As you know, an eviction is the legal process by which you, the landlord, can remove a tenant from one of your rental properties. Evictions happen for a number of reasons – most often justified by egregious actions – and have their place. But at a time such as this, compassion and empathy might be more important than dollars and cents.
Common Reasons for Evicting Tenants
Evictions are complicated, but they’re generally common practice in situations where a tenant isn’t following the basic rules that were agreed upon and/or are legal practice in the state in which he’s residing.
Common reasons for evicting a tenant include:
- Non-payment. The very relationship between a tenant and landlord is predicated on the fact that the landlord provides a safe place to live, while the tenant provides monetary compensation in return for the housing. If a tenant doesn’t pay rent, they’re in violation of the lease agreement.
- Habitual late payment. Perhaps a tenant pays rent, but it’s always two or three weeks late. Or sometimes he misses a payment one month and has to make two payments the next month. A late payment here or there is annoying, but not criminal. Habitual late payment could be grounds for eviction.
- Property damage. A tenant cannot knowingly and intentionally damage property. If a landlord discovers damage in excess of normal wear and tear, it could justify an eviction in the eyes of the state.
- Disruption. A tenant who is disrupting neighbors and creating a disturbance in the area should be served a Notice to Quit. If the tenant refuses to obey and the behavior continues, a landlord can file for eviction.
- Holdover. If a tenant refuses to leave after the lease ends, this is known as a holdover. The landlord can file for an eviction to force the tenant to leave the premises.
If a tenant receives an eviction notice, it’s almost always the direct result of one of these five causes. However, it’s possible that other issues come into play.
Reasons Why You Shouldn’t Evict Your Tenants
Evictions have always been a sensitive topic for tenants and landlords. No landlord ever wants to look like a jerk, but there are times when a tenant’s actions require some sort of response.
That time is not now.
Here are some reasons why you shouldn’t evict your tenants:
- People Are Hurting
A global pandemic affects every single American in one way or another. Whether it’s losing a job, seeing income reduced, getting sick, having a loved one get sick, seeing friends and family pass away, or suffering from severe anxiety, every single person suffers.
Few things have the potential to push someone over the edge quite like losing their housing – especially when they may not have the financial resources or stability to find somewhere else to live.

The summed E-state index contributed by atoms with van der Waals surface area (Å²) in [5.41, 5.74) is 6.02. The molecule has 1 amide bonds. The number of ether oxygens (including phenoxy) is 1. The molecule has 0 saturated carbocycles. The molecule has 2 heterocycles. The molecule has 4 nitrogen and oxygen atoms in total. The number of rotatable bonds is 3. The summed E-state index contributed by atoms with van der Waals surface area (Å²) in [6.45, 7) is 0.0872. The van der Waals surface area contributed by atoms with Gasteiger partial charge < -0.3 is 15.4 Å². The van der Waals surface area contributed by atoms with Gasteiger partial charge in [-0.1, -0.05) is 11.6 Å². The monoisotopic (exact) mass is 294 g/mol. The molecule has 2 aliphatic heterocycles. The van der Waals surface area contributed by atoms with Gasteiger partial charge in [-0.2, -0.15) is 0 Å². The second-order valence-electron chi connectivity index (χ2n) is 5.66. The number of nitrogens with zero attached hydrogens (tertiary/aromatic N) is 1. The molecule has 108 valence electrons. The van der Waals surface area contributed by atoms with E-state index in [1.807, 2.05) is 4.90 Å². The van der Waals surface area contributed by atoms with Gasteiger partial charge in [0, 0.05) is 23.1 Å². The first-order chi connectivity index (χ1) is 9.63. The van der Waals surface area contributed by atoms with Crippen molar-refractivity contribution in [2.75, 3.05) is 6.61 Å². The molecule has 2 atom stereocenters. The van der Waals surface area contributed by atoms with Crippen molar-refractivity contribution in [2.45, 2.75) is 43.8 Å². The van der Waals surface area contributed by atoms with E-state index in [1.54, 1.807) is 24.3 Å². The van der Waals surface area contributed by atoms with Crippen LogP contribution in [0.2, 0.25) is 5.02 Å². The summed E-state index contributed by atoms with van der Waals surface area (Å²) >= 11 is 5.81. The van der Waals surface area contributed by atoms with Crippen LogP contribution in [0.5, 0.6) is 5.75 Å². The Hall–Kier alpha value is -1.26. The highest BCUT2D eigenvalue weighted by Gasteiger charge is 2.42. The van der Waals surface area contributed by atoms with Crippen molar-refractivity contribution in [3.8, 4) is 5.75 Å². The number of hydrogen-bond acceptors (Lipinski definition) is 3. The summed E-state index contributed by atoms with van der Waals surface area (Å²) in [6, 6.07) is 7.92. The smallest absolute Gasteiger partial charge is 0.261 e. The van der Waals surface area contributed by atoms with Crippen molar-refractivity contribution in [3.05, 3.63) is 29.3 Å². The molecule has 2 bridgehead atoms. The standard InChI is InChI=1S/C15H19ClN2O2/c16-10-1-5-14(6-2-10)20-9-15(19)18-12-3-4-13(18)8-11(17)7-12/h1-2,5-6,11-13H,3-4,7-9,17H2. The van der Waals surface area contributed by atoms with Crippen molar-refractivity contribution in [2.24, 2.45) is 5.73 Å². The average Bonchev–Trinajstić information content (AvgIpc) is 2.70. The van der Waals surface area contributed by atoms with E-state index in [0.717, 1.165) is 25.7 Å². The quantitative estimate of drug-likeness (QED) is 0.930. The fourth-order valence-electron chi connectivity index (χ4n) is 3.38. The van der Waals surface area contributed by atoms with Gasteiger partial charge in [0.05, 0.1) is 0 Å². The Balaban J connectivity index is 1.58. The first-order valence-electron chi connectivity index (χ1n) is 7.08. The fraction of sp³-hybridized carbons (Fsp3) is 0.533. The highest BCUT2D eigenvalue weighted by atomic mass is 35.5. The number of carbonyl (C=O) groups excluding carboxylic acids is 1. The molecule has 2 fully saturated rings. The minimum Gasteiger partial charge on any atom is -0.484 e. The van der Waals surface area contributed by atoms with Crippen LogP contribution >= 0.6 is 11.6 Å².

According to Houston property management company, Green Residential, evictions are always a last resort – especially now. You should work with tenants to figure out the best plan moving forward.
- There Are Moratoriums on Evictions
In almost all parts of the country, there are federal eviction moratoriums through the end of 2020. That means it’s technically illegal to pursue an eviction for non-payment. Choosing to force a tenant out or threatening eviction could land you in hot water.
- Evictions are Messy
There’s no such thing as a clean and simple eviction. After all, you wouldn’t have to forcefully evict someone if they were content to leave on their own accord. If your goal is to manage the situation in a way that protects both your interests and the well-being of your tenants, an eviction is probably the last resort.
- You’ll Look (and Feel) Like the ‘Bad Guy’
You might be perfectly justified in evicting someone, but there’s no two ways around it: If you evict someone right now, you’re going to look and feel like the “bad guy.” And that’s an image that people won’t soon forget.
Even after the pandemic comes and goes, you’ll be known as the landlord who kicked people while they were down. (Right or wrong, that’s the image that will be affixed to you.)
- Be a Smart Landlord
Being a landlord isn’t for people with weak stomachs. As the Covid-19 pandemic has shown, rent is never guaranteed. Life happens and there are always circumstances beyond your sphere of influence. And while you can’t always control what happens “out there,” you can control how you respond.
Now is not a time for evictions – no matter how justified they may seem. Now is a time for compassion, empathy, and humanity.
Keep being AllDayChic!